Friday 24 September 2010

DIY apps. The Emperor's new clothes.

I'll preface this blog post by saying that I haven't really got the time to write it.  Although I haven't posted an update for a while (meaning that it is well overdue) I still have a pretty large pile of things to do instead.  However, a Twitter exchange with my ex-colleague, good mate and fellow mobile enthusiast Murat resulted in me climbing so high on my soap-box that I needed to let it all out - he does have that kind of effect on me I am afraid.  So we can probably consider this as a cathartic post...


Along with the fantastic Grapple, I was sharing a stand with the lovely Hayley (another ex-colleague) from Nokia at Ad:Tech on Wednesday.  She was talking about a new product that Nokia have released, the Ovi App Wizard, which enables you to create your very own mobile application, test it in an emulator, submit it for review and (with luck) subsequently publish it to the Ovi Store - making it available across supported devices.  I gave this a go yesterday evening and am pleased to say that it was a pretty smooth and pain-free process, resulting in me creating and submitting my app in little over 5 minutes.

I confess that I was pretty impressed by this. If there is one thing that Nokia (usually) do well it is process - I have had more than a few afternoon conference calls talking about "ways of working".

This follows relatively swiftly on the heels of similar platform/product releases by the likes of Kilrush and Golden Gekko (with Tino) and possibly preceding one from Google .  Whilst there are variations between these offerings, in relation to their target audience, platforms and feature sets, the common denominator is the ability to create your own app without needing to do a jot of coding.

So what's the issue?

Well, I am all one for the democratising power of Mobile - everyone has one, most people understand them and their use (and usefulness) will only increase over the next few years.  And I am certainly also someone who at times despairs about the way that Mobile, as a whole, can obfuscate and over-complicate in order to set itself apart and be seen as "special" - and in doing so, only succeed in putting brands and agencies off the effort.

But I do believe that there is a real danger of letting anyone create an app and put it out there.  For starters, the default position of "I must have an app" is something that, as an industry, we have a obligation to redress.  More often than not with questions like "Really? Why? What exactly do you want to achieve?".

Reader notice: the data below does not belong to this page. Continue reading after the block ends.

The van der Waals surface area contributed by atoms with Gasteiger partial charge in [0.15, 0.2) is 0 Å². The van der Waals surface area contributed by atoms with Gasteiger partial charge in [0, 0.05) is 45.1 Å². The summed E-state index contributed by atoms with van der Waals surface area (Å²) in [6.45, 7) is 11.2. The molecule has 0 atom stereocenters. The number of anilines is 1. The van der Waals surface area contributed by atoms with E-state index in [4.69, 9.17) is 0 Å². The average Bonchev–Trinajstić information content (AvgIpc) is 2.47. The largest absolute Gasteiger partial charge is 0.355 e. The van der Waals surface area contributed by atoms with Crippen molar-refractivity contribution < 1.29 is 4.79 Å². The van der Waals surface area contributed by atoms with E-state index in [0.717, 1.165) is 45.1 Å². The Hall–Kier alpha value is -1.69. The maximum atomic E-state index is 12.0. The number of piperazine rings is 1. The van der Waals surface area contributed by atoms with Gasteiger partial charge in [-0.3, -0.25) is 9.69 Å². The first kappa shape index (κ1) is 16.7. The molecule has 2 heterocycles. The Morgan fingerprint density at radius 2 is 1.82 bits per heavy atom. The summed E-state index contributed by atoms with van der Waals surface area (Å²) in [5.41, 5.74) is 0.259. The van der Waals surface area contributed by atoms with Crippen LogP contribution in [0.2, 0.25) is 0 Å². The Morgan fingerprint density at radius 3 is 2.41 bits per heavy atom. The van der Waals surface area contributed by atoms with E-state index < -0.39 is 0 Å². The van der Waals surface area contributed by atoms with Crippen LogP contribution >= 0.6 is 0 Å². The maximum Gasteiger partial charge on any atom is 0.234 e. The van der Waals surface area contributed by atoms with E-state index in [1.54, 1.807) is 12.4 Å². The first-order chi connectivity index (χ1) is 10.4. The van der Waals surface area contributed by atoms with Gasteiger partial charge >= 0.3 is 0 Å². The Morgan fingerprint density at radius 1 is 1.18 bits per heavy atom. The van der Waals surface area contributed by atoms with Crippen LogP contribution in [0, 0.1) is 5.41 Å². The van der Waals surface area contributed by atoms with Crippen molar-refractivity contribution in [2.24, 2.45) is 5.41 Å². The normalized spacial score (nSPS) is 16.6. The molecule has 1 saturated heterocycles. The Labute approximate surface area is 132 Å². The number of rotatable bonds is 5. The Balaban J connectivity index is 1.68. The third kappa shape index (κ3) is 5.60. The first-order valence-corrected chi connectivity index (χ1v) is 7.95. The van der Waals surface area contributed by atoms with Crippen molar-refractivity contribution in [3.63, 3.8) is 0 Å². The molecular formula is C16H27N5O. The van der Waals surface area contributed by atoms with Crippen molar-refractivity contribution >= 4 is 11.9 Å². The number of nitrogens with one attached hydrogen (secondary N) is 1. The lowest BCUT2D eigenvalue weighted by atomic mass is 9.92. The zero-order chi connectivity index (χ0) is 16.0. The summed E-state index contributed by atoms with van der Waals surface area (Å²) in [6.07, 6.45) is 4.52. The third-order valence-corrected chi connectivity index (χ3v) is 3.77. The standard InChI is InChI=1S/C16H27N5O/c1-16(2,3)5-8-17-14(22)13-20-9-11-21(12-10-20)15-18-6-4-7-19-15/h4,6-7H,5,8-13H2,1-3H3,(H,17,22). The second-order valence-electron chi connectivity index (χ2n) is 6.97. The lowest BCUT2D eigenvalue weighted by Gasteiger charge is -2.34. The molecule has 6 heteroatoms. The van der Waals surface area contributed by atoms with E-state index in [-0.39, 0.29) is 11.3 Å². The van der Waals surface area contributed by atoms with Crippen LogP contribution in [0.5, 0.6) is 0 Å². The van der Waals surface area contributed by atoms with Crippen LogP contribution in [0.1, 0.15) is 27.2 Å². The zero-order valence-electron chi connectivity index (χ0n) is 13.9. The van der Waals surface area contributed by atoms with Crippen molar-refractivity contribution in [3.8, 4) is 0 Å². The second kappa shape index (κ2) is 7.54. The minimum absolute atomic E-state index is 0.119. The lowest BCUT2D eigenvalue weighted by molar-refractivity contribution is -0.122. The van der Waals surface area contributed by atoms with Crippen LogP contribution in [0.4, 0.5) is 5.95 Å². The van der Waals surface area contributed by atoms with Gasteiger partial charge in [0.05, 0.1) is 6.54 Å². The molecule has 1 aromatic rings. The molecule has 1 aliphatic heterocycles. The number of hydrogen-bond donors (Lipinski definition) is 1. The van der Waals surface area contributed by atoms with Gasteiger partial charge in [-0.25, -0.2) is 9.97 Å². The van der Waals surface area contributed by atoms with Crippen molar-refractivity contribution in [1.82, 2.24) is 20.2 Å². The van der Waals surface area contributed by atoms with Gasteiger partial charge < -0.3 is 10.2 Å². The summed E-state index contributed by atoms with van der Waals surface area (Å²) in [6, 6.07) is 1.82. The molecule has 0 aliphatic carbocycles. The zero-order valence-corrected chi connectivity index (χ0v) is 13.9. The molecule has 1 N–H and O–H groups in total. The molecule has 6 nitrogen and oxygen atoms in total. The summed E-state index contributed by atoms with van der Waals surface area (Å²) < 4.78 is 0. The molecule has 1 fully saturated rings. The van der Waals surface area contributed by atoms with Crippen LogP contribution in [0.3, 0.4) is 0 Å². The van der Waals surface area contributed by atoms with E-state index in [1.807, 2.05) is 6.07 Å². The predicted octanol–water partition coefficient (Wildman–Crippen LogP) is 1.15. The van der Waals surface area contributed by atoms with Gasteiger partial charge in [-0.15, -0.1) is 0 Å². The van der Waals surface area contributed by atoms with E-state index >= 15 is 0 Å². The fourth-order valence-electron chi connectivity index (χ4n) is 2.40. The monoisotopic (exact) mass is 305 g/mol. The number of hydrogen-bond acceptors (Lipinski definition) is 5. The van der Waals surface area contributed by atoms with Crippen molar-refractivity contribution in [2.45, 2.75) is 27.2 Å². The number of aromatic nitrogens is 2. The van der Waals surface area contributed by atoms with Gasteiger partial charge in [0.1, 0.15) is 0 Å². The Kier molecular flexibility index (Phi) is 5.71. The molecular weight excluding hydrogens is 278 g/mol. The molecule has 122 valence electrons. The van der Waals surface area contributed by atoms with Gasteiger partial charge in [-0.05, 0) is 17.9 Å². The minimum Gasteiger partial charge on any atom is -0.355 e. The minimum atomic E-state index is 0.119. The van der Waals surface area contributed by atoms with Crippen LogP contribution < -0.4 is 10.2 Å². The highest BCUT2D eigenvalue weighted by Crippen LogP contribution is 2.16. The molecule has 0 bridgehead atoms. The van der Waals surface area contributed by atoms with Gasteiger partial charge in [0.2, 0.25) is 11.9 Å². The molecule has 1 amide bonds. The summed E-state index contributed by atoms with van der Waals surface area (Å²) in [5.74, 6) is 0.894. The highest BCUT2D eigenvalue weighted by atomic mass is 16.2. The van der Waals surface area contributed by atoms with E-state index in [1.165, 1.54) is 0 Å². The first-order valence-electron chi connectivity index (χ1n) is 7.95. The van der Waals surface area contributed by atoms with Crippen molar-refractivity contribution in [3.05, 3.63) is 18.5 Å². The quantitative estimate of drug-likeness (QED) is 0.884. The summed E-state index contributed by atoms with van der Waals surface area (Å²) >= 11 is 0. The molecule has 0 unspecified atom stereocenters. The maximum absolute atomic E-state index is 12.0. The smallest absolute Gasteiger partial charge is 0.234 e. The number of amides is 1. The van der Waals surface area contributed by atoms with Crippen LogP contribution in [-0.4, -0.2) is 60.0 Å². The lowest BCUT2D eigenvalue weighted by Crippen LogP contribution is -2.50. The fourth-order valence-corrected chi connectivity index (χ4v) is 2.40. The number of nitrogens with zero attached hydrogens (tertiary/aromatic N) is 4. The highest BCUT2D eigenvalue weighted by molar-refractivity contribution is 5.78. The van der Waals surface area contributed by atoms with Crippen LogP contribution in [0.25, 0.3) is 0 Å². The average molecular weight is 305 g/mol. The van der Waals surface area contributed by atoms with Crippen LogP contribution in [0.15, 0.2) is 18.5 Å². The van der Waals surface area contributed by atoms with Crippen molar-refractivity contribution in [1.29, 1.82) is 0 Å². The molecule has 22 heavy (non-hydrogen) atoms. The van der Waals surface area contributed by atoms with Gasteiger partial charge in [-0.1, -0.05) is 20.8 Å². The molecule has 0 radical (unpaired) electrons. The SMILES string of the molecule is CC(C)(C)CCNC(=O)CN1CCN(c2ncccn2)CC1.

There is most definitely a time and a place for an app, but this needs to have been reached through a process of assessing and analysing the brand, the objective, the budget and most importantly, the target audience.  If those factors point to an app being the right choice then go for it.  But until you have been through that, don't discount SMS, MMS, a mobile internet site, or any of the other capabilities that exist with Mobile.  

Just producing an app for an app's sake, really is a case of the Emperor's New Clothes and my own app is a case-in-point...

The Emperor

I created an app that simply pulls the Atom feed of this blog.  
So, it just shows this blog.  
An app.  
To just show this blog.  
Nothing else.  
No other features.  
Just this blog.  
In an app.

So why on God's Green Earth does it need to be an app?

Just to be clear, I really like apps and I use them all the time.  They enable you to provide features that you just cannot yet do in any other way.  Take my post about a day in London courtesy of Google as an example - it just wouldn't have been possible without apps (NB: mobile browser support of HTML5 will in the future address this).  There are any number of apps that I could talk about endlessly.  One of my favourites being the Museum of London "You are here" iPhone app - I urge you all to have a butchers!  But the point is, the features that make an app so good (e.g. GPS, accelerometer, camera, compass, local storage, external or 3rd party integration etc.) are not all able to be utilised/deployed with a DIY app builder.  To create a rich, engaging and  innovative app you need to spend time and money developing one. 

But the problem with apps is that what you make up for in functionality, you lose in reach.  Not all devices (easily) support apps as we know them and, taking Ovi as an example, although in theory you get reach across a large number of Nokia devices how many Nokia users will actually utilise this?  So an app can immediately restrict your target audience.  This is fine if an app is part of a muti-faceted strategy and so you are achieving this reach with other activity; or if you recognise this limitation and it still delivers for your target audience.

But it is not fine if you are simply responding to the demand of "I need an app!".

An app that is as one-dimensional as a restricted RSS reader will not engage, it will not bring a brand closer to it's audience.  Indeed, it is more likely to disengage and disappoint your consumers.  So I would say yes, do create and app.  But only if it is the right thing to do.  Otherwise, harness the power of the ubiquity of mobile and look in other areas for you engagement and innovation.